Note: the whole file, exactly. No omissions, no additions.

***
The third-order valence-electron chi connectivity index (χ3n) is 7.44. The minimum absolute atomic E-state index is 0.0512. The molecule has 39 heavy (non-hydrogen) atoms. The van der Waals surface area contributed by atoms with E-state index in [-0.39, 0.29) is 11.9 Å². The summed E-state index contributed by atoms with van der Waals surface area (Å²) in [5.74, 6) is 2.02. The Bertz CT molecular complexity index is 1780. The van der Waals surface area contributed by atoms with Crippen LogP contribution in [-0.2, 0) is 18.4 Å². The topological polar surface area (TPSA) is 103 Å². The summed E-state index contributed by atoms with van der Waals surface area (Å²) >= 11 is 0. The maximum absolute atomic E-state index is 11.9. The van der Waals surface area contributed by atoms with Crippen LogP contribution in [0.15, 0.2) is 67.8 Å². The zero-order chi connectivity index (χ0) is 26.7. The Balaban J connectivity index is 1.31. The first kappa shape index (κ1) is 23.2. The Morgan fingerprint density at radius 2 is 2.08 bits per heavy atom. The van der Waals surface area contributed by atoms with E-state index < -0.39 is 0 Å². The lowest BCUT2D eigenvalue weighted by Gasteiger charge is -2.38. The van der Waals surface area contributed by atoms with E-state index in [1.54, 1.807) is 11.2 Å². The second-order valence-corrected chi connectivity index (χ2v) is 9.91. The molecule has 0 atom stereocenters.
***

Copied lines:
The third-order valence-electron chi connectivity index (χ3n) is 7.44. The minimum absolute atomic E-state index is 0.0512. The molecule has 39 heavy (non-hydrogen) atoms. The van der Waals surface area contributed by atoms with E-state index in [-0.39, 0.29) is 11.9 Å². The summed E-state index contributed by atoms with van der Waals surface area (Å²) in [5.74, 6) is 2.02. The Bertz CT molecular complexity index is 1780. The van der Waals surface area contributed by atoms with Crippen LogP contribution in [-0.2, 0) is 18.4 Å². The topological polar surface area (TPSA) is 103 Å². The summed E-state index contributed by atoms with van der Waals surface area (Å²) >= 11 is 0. The maximum absolute atomic E-state index is 11.9. The van der Waals surface area contributed by atoms with Crippen LogP contribution in [0.15, 0.2) is 67.8 Å². The zero-order chi connectivity index (χ0) is 26.7. The Balaban J connectivity index is 1.31. The first kappa shape index (κ1) is 23.2. The Morgan fingerprint density at radius 2 is 2.08 bits per heavy atom. The van der Waals surface area contributed by atoms with E-state index < -0.39 is 0 Å². The lowest BCUT2D eigenvalue weighted by Gasteiger charge is -2.38. The van der Waals surface area contributed by atoms with E-state index in [1.54, 1.807) is 11.2 Å². The second-order valence-corrected chi connectivity index (χ2v) is 9.91. The molecule has 0 atom stereocenters.